Peace and War

Looking out over the peaceful Aegean Sea from Anzac Cove, it was hard to imagine the site once hosted such bloodshed and violence. Small white tablets and rosemary bushes dotted the lush grass around me, marking only some of the thousands of deaths among both Allied and Turk forces in 1915.

Throughout the day I visited many of the famous sites across the Gallipoli Peninsular, (Lone Pine, The Nek, Anzac Cove) and heard detailed accounts of the Gallipoli campaign from both Turkish and ANZAC perspectives.

While almost 8000 Australians 2500 New Zealanders were killed in the nine month campaign, along with thousands of other allied soldiers, the Turkish death toll was much higher at 87,000. The Turkish hold this conflict as a loud example of how war is unnecessary and peace should be paramount. The national motto is now ‘Peace in the Homeland, peace in the world’.

Of course, the Gallipoli campaign a significant part of Australian culture as well. It forms the basis of the bronzed Aussie stereotype, the ANZAC legend, mateship ideals and arguably, has established the core of national identity being the first major international conflict to unite a young Australia. And while we honour this loss every year on April 25 Anzac Day, I do wonder if the lessons of war are becoming lost in the free fortune Australian society now enjoys.

In the last few weeks I have toured a number of war memorials and been shocked and saddened by the horror humanity can inflict. In Berlin I learnt of the murdered Jews and many other casualties in World War II. In Prague I was told of the ongoing bloodshed in between Catholics and Huessites in the 16th century and saw a chapel made of bones from conflicts with the great Prussian army. In Dubrovnik, Croatia I learnt of the more recent civil unrest and the 1991 bombing of Dubrovnik by the Yugoslav army.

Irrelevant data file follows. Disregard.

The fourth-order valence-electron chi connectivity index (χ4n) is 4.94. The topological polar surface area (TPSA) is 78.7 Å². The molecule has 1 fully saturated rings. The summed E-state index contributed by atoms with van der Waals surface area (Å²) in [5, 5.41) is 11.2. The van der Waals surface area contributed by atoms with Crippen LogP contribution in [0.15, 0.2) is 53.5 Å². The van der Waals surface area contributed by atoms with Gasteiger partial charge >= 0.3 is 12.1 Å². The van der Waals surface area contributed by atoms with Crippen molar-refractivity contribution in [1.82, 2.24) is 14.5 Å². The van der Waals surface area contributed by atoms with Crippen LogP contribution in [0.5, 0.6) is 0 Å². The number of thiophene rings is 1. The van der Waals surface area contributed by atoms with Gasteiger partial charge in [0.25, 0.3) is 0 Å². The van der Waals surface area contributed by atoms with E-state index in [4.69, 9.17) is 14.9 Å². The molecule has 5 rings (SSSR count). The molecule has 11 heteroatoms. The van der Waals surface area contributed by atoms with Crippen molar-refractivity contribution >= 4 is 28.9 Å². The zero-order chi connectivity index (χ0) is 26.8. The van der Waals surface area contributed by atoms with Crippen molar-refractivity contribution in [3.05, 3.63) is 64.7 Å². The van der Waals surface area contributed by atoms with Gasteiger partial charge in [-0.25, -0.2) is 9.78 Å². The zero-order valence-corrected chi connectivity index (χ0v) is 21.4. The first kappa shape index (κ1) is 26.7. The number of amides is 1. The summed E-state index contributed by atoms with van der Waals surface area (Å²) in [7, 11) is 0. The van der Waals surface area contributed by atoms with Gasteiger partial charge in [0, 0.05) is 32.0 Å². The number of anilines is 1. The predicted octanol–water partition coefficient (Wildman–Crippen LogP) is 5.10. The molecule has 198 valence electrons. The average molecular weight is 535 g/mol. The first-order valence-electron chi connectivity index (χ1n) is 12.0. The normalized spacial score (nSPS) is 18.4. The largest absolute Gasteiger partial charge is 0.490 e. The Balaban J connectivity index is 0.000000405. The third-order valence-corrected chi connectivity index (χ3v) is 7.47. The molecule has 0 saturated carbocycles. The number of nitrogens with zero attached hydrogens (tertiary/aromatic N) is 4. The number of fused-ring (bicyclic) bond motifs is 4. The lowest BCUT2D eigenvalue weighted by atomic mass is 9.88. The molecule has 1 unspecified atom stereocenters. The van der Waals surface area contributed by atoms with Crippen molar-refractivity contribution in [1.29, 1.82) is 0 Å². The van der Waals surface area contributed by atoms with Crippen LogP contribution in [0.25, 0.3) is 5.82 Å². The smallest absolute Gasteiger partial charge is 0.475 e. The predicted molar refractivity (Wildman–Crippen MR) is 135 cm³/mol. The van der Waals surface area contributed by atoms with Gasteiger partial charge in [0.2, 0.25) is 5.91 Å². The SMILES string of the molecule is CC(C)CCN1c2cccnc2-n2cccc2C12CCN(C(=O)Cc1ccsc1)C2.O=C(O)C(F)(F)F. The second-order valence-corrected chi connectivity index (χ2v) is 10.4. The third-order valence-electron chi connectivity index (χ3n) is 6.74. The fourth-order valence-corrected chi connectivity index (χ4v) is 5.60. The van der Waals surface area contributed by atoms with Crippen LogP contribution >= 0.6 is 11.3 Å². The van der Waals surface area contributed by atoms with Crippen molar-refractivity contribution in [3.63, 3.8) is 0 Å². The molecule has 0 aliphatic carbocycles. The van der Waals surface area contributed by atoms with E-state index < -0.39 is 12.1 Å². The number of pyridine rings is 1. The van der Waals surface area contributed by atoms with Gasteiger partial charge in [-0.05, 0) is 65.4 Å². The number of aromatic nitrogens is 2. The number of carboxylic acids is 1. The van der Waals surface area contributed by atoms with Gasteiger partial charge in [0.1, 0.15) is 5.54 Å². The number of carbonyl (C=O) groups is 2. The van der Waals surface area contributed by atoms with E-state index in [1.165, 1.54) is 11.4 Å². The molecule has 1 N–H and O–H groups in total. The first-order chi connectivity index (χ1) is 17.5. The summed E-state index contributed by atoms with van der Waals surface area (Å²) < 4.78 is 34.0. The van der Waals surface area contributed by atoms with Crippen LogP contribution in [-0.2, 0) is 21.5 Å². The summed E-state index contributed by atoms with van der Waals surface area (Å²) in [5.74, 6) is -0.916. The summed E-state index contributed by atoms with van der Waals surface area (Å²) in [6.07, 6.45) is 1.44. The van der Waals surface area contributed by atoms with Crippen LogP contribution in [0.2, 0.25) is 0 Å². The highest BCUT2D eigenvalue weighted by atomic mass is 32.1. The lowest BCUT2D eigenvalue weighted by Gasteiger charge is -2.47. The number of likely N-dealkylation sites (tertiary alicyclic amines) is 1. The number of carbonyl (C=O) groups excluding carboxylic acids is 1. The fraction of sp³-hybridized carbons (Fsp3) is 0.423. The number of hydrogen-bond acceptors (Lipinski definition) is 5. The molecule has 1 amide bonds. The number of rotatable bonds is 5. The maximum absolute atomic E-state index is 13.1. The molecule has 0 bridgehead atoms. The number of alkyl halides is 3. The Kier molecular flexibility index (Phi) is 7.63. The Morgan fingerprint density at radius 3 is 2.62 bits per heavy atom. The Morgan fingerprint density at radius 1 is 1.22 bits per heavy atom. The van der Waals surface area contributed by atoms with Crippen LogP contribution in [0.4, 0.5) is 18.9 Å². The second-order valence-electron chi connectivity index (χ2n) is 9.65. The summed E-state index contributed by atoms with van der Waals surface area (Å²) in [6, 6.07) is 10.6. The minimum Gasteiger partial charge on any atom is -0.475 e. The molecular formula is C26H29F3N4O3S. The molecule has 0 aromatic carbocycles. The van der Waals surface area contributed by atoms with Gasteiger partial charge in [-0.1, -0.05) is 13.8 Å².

The biggest shame in it all of this is: these conflicts are only a blimp on the history of  wars in the world. Not ever seeing wartime or personally knowing anyone in war (thankfully), my mind reels at the thought of war. Why do humans feel the need to slaughter each other on mass for religion, wealth or power?

So today, as I sat under an oak tree at Anzac Cove, incredibly moved by the monuments in front of me, I contemplated the notion learning from history and choosing not to enter into war. Are we learning? Do the thousands of tourists that come to Gallipoli or go to WWII concentration camps or the Vietnamese War Crimes Museums learn from the horrors they see? Do people still sincerely value the sacrifices made in wartime for the hope of future freedom? Do these war memorials glorify the bloodshed to legend status and eclipse the the horrible reality?

All I know is that I know a little more about Gallipoli after today and I feel a little more thankful for the peace we have at home.



Published by Nic Freeman

I feel most like myself when I'm travelling, and enjoy sharing experiences and photography with fellow globe adventurers. Find me on Instagram for regular travel snaps @nicfreemanlife

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